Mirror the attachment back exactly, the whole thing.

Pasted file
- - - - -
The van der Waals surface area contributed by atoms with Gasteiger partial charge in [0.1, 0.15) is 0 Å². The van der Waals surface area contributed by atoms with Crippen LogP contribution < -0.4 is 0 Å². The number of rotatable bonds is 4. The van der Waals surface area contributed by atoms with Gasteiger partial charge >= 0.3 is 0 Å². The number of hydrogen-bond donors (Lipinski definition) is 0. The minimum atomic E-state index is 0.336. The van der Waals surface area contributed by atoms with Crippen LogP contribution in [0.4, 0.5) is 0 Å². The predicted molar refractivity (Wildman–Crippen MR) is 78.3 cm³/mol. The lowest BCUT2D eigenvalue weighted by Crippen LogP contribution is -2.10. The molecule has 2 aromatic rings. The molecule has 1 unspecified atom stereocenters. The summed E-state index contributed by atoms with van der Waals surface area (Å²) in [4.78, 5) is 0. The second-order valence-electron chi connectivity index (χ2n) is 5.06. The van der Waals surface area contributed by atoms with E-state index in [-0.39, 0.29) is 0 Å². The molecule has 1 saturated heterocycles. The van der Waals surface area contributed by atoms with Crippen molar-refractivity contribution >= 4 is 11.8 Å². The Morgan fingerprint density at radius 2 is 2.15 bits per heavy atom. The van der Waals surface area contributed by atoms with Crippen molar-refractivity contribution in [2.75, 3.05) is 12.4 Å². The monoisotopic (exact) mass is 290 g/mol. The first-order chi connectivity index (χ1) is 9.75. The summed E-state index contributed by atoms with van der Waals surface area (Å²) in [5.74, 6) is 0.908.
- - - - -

The van der Waals surface area contributed by atoms with Gasteiger partial charge in [0.1, 0.15) is 0 Å². The van der Waals surface area contributed by atoms with Crippen LogP contribution < -0.4 is 0 Å². The number of rotatable bonds is 4. The van der Waals surface area contributed by atoms with Gasteiger partial charge >= 0.3 is 0 Å². The number of hydrogen-bond donors (Lipinski definition) is 0. The minimum atomic E-state index is 0.336. The van der Waals surface area contributed by atoms with Crippen LogP contribution in [0.4, 0.5) is 0 Å². The predicted molar refractivity (Wildman–Crippen MR) is 78.3 cm³/mol. The lowest BCUT2D eigenvalue weighted by Crippen LogP contribution is -2.10. The molecule has 2 aromatic rings. The molecule has 1 unspecified atom stereocenters. The summed E-state index contributed by atoms with van der Waals surface area (Å²) in [4.78, 5) is 0. The second-order valence-electron chi connectivity index (χ2n) is 5.06. The van der Waals surface area contributed by atoms with E-state index in [-0.39, 0.29) is 0 Å². The molecule has 1 saturated heterocycles. The van der Waals surface area contributed by atoms with Crippen molar-refractivity contribution >= 4 is 11.8 Å². The Morgan fingerprint density at radius 2 is 2.15 bits per heavy atom. The van der Waals surface area contributed by atoms with Crippen molar-refractivity contribution in [2.75, 3.05) is 12.4 Å². The monoisotopic (exact) mass is 290 g/mol. The first-order chi connectivity index (χ1) is 9.75. The summed E-state index contributed by atoms with van der Waals surface area (Å²) in [5.74, 6) is 0.908.